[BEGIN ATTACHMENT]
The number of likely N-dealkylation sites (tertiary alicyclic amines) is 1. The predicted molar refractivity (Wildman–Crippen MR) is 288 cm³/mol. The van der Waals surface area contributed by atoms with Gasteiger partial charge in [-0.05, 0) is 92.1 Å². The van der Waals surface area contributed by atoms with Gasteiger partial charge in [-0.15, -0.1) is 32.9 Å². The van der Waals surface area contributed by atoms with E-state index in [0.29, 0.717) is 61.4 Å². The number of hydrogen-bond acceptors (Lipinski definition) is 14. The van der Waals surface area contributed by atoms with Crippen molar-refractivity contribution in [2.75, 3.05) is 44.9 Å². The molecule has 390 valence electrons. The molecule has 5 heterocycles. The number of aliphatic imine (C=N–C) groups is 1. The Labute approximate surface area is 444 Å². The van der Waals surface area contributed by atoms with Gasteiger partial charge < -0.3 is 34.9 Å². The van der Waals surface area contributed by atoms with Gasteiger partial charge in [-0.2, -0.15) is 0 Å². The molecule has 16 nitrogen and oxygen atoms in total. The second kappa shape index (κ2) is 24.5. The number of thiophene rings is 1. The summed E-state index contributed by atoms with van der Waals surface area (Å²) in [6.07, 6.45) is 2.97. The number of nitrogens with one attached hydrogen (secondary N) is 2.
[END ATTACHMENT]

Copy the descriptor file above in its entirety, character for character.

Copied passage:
The number of likely N-dealkylation sites (tertiary alicyclic amines) is 1. The predicted molar refractivity (Wildman–Crippen MR) is 288 cm³/mol. The van der Waals surface area contributed by atoms with Gasteiger partial charge in [-0.05, 0) is 92.1 Å². The van der Waals surface area contributed by atoms with Gasteiger partial charge in [-0.15, -0.1) is 32.9 Å². The van der Waals surface area contributed by atoms with E-state index in [0.29, 0.717) is 61.4 Å². The number of hydrogen-bond acceptors (Lipinski definition) is 14. The van der Waals surface area contributed by atoms with Crippen molar-refractivity contribution in [2.75, 3.05) is 44.9 Å². The molecule has 390 valence electrons. The molecule has 5 heterocycles. The number of aliphatic imine (C=N–C) groups is 1. The Labute approximate surface area is 444 Å². The van der Waals surface area contributed by atoms with Gasteiger partial charge < -0.3 is 34.9 Å². The van der Waals surface area contributed by atoms with Gasteiger partial charge in [-0.2, -0.15) is 0 Å². The molecule has 16 nitrogen and oxygen atoms in total. The second kappa shape index (κ2) is 24.5. The number of thiophene rings is 1. The summed E-state index contributed by atoms with van der Waals surface area (Å²) in [6.07, 6.45) is 2.97. The number of nitrogens with one attached hydrogen (secondary N) is 2.